THE BUPRENORPHINE PROMISE:
The Fall, 2007, issue of NYU Physician contains an article concerning research on buprenorphine treatment of addiction that is being carried out by NYU researchers and clinicians. It’s great that the application of buprenorphine continues to be studied. On the other hand, the direct and indirect references to methadone maintenance, more than 40 years after its efficacy was first reported, are terribly distressing. Thus, buprenorphine is said to offer the "unprecedented . . . opportunity [of] readily available [addiction] treatment, in private, with dignity." In other words, the estimated 250,000 hapless patients receiving methadone in the US today are considered (with considerable justification!) to be denied private, dignified care, and for many tens of thousands of others methadone is not available at all - readily or otherwise.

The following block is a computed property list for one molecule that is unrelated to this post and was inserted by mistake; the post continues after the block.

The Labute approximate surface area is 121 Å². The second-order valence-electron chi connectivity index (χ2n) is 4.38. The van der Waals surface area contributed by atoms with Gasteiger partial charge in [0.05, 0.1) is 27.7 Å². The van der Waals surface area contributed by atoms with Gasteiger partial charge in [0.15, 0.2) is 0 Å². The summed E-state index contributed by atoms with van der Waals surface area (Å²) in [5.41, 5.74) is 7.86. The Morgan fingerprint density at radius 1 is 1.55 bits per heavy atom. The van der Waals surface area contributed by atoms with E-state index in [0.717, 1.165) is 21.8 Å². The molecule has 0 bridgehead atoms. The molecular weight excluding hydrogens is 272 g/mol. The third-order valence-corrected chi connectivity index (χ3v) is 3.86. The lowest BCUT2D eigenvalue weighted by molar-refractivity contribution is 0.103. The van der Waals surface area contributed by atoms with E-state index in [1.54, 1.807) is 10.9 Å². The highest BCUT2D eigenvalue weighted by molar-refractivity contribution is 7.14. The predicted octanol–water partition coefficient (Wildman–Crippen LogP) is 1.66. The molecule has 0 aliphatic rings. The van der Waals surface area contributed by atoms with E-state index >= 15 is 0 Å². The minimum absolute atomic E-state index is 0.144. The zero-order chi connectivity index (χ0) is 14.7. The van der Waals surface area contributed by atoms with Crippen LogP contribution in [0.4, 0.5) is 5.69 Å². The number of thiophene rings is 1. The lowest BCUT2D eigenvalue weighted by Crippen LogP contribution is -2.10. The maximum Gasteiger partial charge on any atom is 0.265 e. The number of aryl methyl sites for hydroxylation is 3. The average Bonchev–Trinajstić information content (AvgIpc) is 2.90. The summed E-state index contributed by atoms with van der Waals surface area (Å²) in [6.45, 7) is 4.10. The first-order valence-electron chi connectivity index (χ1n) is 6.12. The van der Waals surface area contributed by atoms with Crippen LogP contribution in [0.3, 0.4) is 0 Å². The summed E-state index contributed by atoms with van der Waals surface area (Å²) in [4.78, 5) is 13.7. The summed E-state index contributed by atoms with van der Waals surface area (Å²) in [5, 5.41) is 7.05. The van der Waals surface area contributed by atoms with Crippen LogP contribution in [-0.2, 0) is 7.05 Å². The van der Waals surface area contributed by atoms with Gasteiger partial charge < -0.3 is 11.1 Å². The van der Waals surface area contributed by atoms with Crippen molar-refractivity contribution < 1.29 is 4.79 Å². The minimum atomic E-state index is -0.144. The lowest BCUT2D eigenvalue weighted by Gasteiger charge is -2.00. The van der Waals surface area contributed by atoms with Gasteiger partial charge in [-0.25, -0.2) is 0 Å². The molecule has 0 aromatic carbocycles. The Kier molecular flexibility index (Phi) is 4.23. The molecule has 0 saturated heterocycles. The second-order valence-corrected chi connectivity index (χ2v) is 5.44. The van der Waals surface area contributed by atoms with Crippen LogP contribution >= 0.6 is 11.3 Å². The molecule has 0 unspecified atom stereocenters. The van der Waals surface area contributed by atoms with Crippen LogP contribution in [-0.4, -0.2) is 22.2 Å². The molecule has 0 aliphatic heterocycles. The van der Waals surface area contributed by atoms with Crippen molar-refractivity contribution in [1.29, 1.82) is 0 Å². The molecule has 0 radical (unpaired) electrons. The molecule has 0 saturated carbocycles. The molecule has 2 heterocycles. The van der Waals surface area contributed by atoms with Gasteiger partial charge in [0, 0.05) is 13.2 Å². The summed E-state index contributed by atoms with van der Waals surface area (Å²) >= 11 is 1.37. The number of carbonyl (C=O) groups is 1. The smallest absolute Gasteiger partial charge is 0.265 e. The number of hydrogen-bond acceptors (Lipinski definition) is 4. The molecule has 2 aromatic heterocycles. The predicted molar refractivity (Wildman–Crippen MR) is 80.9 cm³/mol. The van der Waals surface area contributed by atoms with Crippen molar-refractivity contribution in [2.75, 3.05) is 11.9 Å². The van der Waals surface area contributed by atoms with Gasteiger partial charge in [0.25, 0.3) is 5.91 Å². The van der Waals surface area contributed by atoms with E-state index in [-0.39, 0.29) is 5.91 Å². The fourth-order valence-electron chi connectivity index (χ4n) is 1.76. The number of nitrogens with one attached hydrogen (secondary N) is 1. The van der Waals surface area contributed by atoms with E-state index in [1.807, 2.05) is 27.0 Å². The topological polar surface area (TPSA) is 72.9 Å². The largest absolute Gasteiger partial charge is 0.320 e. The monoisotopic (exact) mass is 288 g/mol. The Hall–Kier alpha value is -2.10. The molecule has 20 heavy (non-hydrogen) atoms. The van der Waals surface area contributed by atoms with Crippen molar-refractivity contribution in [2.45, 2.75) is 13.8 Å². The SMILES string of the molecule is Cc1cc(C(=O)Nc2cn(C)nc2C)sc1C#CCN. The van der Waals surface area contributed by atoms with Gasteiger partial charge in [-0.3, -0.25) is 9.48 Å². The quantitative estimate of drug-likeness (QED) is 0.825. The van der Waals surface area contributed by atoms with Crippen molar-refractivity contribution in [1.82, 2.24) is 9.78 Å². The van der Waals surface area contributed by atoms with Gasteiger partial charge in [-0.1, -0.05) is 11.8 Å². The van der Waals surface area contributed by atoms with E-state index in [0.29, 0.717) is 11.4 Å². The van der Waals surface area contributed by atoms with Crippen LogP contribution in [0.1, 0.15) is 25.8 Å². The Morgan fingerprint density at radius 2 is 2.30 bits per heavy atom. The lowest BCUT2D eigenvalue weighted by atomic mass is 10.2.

In addition to pursuing the "opportunity" that buprenorphine offers, colleagues at NYU and elsewhere should seek energetically to counter the stigma associated with methadone treatment and what the article states are its "many restrictions that, in a way ... [have] the same panache as being sent to jail." What a horrendous statement - all the more so because it is largely true!
It does not seem overly pessimistic to predict that if the attitudes, regulations and policies governing methadone are not changed, the promise of buprenorphine will never be fulfilled.